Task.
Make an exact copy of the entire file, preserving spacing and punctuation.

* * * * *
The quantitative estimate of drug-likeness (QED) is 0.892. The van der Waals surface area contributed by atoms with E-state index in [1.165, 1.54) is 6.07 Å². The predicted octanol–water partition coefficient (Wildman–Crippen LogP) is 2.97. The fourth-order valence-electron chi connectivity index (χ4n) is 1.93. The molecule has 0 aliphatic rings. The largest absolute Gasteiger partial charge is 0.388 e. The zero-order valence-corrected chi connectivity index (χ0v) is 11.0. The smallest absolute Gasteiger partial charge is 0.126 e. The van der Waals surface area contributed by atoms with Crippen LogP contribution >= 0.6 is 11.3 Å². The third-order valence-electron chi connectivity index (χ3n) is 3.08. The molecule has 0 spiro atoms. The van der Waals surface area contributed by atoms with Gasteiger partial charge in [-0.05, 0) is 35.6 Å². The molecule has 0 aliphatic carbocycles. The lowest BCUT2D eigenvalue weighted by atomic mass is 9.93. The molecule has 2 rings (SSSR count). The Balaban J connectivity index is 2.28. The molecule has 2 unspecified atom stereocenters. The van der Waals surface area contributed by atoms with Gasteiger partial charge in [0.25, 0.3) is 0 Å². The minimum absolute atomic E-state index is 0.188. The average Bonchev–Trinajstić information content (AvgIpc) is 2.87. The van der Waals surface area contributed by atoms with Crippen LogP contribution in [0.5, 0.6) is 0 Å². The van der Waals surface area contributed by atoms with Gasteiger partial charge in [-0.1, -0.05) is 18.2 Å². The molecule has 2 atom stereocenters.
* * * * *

The quantitative estimate of drug-likeness (QED) is 0.892. The van der Waals surface area contributed by atoms with E-state index in [1.165, 1.54) is 6.07 Å². The predicted octanol–water partition coefficient (Wildman–Crippen LogP) is 2.97. The fourth-order valence-electron chi connectivity index (χ4n) is 1.93. The molecule has 0 aliphatic rings. The largest absolute Gasteiger partial charge is 0.388 e. The zero-order valence-corrected chi connectivity index (χ0v) is 11.0. The smallest absolute Gasteiger partial charge is 0.126 e. The van der Waals surface area contributed by atoms with Crippen LogP contribution >= 0.6 is 11.3 Å². The third-order valence-electron chi connectivity index (χ3n) is 3.08. The molecule has 0 spiro atoms. The van der Waals surface area contributed by atoms with Gasteiger partial charge in [-0.05, 0) is 35.6 Å². The molecule has 0 aliphatic carbocycles. The lowest BCUT2D eigenvalue weighted by atomic mass is 9.93. The molecule has 2 rings (SSSR count). The Balaban J connectivity index is 2.28. The molecule has 2 unspecified atom stereocenters. The van der Waals surface area contributed by atoms with Gasteiger partial charge in [0.25, 0.3) is 0 Å². The minimum absolute atomic E-state index is 0.188. The average Bonchev–Trinajstić information content (AvgIpc) is 2.87. The van der Waals surface area contributed by atoms with Crippen LogP contribution in [0.5, 0.6) is 0 Å². The van der Waals surface area contributed by atoms with Gasteiger partial charge in [-0.1, -0.05) is 18.2 Å². The molecule has 2 atom stereocenters.